Rooted: NFG Political Education Series


Session 3 - Do Better: Grantmaking Practices Toward Community Accountability

September 21, 2023 | 10am PT/11am MT/12pm CT/1pm ET


See the learning resource developed from the webinar here!


In our programming, we often hear movement leaders repeat the same refrain: “Fund us like you want us to win, cut the check and get out of the way, give multi-year general operating grants, offer more flexibility, and take the time to build relationships.” Some foundations are also leading the way in making some of these changes and shifting resources from the perspectives of redistribution and reparations, where possible. Some cumbersome practices were lifted in the wake of COVID-19, demonstrating that shifts are possible if there is institutional commitment.

However, we still see that BIPOC-led community organizing is undervalued and underfunded. For example, many of the temporary funds for Black-led, racial justice work no longer exist. What does it look like to do grantmaking differently, and support community organizing for the long term? Join us to learn more about principles and philanthropic practices funders can integrate and utilize to be in solidarity with and accountable to movement.

Funders will share the underlying principles of how they strive to support community organizing. We’ll discuss concrete grantmaking practices and structures that can increase accountability, flexibility, and the ceding of power and resources, as well as what the barriers are that funders experience in attempting to shift toward these practices. We’ll dive into the ideas of moving at the pace of trust, liberatory practices, participatory grantmaking, and removing burden from grantees. Let’s talk about what we actually mean, get on the same page, and move toward action.


  • Angélica Chavez, Field Foundation of Illinois
  • Melody Baker, NFG's Amplify Fund
  • Molly Schultz Hafid, Butler Family Fund (moderator)
  • Samir Doshi, CS Fund


Previous sessions:


Session 1: Why Community Organizing?

March 7, 2023 | 9am PT/10am MT/11am CT/12pm ET


Rooted Session 1 speakers



  • Jawanza Malone (he/him), Executive Director, Wieboldt Foundation
  • Kiyomi Fujikawa (she/her), Co-Director, Third Wave Fund
  • Lanita Morris (she/her), Senior Capacity Building Co-Director, Groundswell Fund


Session 2: Utilizing a Racial Capitalism Framework to Shift Culture in Philanthropy

April 13, 2023 | 10am PT/11am MT/12pm CT/1pm ET

Racial Capitalism Webinar Speakers



  • Breechaye Milburn (she/her), Program Officer, Racial Justice at Wellspring Philanthropic Fund
  • Ria Pugeda (she/her), Senior Program Officer, if, A Foundation for Radical Possibility
  • Christina Garcia (she/her), Founder, Christina Garcia Consulting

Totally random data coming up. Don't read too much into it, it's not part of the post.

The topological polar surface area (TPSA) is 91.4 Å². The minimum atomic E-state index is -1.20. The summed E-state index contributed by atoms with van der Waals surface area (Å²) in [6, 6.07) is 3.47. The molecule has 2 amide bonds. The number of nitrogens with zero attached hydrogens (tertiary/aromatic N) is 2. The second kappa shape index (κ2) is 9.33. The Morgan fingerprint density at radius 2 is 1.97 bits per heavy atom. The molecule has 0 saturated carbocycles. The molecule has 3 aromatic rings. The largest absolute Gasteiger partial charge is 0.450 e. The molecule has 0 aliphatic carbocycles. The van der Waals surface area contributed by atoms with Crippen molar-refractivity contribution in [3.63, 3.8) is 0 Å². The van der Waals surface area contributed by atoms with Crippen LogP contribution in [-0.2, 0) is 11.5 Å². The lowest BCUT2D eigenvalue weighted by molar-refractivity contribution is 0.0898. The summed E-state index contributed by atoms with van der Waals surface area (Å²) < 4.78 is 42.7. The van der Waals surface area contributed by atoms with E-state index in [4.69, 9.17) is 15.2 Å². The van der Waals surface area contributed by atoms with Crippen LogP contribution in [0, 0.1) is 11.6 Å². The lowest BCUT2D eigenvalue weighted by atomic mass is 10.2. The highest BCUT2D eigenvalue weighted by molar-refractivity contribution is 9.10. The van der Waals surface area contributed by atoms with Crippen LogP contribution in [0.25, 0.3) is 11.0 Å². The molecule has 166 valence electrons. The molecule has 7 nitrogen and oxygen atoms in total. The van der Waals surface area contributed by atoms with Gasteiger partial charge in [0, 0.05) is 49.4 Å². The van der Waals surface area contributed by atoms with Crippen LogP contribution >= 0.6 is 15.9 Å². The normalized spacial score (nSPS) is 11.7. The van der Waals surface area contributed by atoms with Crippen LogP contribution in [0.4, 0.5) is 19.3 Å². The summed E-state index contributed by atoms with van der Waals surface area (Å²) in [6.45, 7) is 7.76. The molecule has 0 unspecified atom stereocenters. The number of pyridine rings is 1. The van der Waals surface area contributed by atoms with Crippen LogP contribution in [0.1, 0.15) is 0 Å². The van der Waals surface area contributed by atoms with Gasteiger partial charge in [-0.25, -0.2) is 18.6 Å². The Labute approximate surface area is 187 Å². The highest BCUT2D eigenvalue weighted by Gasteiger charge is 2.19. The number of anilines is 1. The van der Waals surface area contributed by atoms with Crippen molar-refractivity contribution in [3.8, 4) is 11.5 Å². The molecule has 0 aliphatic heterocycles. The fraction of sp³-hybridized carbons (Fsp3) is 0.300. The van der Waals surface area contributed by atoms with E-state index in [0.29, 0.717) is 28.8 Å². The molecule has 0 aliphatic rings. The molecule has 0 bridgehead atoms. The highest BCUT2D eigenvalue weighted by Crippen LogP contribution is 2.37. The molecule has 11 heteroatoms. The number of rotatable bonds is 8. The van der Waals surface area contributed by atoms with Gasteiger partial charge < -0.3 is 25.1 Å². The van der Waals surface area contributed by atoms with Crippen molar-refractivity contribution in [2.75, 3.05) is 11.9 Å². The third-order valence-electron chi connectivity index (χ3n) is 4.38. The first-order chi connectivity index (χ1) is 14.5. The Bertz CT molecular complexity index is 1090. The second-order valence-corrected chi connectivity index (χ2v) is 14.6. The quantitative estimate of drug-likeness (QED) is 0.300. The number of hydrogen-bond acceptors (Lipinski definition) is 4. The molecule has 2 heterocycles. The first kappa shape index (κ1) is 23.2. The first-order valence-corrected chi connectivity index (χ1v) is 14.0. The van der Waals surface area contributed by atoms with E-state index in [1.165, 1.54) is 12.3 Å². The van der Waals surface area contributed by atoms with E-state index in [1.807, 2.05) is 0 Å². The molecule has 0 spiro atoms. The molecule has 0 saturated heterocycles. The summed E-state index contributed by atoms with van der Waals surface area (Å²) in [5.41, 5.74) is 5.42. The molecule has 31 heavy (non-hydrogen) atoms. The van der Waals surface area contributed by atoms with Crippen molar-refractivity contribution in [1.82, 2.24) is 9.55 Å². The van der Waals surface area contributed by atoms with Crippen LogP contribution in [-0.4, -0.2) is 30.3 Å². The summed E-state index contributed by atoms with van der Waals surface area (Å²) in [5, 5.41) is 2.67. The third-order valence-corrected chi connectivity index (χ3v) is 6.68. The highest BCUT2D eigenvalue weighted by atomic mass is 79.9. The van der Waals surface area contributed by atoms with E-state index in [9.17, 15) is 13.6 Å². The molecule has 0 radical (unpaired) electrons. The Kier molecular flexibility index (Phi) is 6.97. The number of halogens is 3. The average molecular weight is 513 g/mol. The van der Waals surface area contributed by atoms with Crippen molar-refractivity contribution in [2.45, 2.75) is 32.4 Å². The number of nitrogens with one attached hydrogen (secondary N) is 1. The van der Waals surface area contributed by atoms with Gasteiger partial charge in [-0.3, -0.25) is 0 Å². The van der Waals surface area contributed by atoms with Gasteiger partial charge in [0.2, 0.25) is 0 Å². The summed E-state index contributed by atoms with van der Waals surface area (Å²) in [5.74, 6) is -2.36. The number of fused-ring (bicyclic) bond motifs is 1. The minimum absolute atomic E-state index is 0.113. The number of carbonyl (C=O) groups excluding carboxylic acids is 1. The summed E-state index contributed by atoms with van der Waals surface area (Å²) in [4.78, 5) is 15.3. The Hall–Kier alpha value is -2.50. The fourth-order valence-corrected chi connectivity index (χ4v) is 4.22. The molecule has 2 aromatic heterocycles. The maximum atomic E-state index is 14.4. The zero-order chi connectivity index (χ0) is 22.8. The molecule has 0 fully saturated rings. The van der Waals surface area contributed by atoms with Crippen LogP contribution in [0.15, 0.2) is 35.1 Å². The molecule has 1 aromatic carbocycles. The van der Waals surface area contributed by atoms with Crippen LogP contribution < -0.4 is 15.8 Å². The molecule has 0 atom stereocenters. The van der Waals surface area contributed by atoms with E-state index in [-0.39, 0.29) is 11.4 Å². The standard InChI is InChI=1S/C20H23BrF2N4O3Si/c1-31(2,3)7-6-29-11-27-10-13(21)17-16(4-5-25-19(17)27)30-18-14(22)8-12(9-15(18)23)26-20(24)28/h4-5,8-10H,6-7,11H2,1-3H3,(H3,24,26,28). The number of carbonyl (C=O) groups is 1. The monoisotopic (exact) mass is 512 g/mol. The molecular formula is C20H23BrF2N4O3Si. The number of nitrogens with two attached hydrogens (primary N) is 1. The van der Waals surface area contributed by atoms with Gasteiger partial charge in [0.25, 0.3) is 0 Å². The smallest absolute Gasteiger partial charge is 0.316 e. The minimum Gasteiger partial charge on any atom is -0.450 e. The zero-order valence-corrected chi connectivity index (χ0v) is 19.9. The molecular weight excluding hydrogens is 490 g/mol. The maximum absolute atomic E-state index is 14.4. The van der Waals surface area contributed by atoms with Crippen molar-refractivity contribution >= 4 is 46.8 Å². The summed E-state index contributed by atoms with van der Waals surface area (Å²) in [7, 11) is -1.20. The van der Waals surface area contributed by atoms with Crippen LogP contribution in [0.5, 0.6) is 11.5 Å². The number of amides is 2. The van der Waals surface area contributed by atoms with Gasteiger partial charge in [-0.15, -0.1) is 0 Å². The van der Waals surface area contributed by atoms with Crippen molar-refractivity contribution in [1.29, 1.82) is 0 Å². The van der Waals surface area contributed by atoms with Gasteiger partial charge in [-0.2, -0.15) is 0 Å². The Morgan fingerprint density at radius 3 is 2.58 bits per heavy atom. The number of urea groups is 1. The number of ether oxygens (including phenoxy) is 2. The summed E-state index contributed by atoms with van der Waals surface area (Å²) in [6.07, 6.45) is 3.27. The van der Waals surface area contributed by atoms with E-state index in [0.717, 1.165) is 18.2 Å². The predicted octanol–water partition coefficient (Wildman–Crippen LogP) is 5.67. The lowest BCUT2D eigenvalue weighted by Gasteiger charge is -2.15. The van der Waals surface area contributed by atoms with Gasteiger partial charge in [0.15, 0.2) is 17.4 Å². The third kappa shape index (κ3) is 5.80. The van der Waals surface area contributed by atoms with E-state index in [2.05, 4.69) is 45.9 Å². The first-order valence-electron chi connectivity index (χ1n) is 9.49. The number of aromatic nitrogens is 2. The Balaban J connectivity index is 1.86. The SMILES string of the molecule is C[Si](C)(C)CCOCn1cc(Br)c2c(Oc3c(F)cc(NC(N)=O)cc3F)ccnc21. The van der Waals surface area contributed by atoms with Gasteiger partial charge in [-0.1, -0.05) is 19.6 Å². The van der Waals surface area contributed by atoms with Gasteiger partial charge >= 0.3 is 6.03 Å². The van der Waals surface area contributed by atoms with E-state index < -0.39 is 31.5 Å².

Register here.


Graphic notes from a session on the connections between philanthropy and racial capitalism.
Graphic recording by Sam Scipio.

About this series:

NFG cultivates spaces of connection, strategy, and action to shift more philanthropic resources to community organizing. We are excited to share a political education series where funders can grow together as we build towards communities of color having the power to self determine. Join us for an intentional political education and funder organizing space to learn more about why philanthropy must do things differently, and how. 


Community organizing is a mechanism toward resisting systems of oppressive power and fighting for self-determination so that communities have what they need to thrive. Movement is led by and for community, deeply rooted in culture and place, and pivots to meet unanticipated needs. NFG’s dedication to lifting the importance of community organizing is two-fold: organizing is central to creating change and shifting power, and also is immensely difficult, long-term work that is significantly underfunded by philanthropy. 


Some philanthropic practices are shifting, with more funders trying to move in alignment with community groups. In this series, we’ll be sharing examples of philanthropic shifts and experiments toward better practice, with space to strategize together on how to grow these changes further. Additionally, we will continue to learn more deeply about racial capitalism and how the historic theft of resources from BIPOC communities continues to have ramifications today. It’s time for funders to do this work in our spheres and show up with deep solidarity (and resources) to support community organizing and movements. Join us to learn why community organizing, how funders can (and are!) moving differently, and how the historical underpinnings of racial capitalism creates a useful map for the culture shift needed for philanthropy.

Event Details


Sep 21, 2023

10:00 am - 11:00 am PT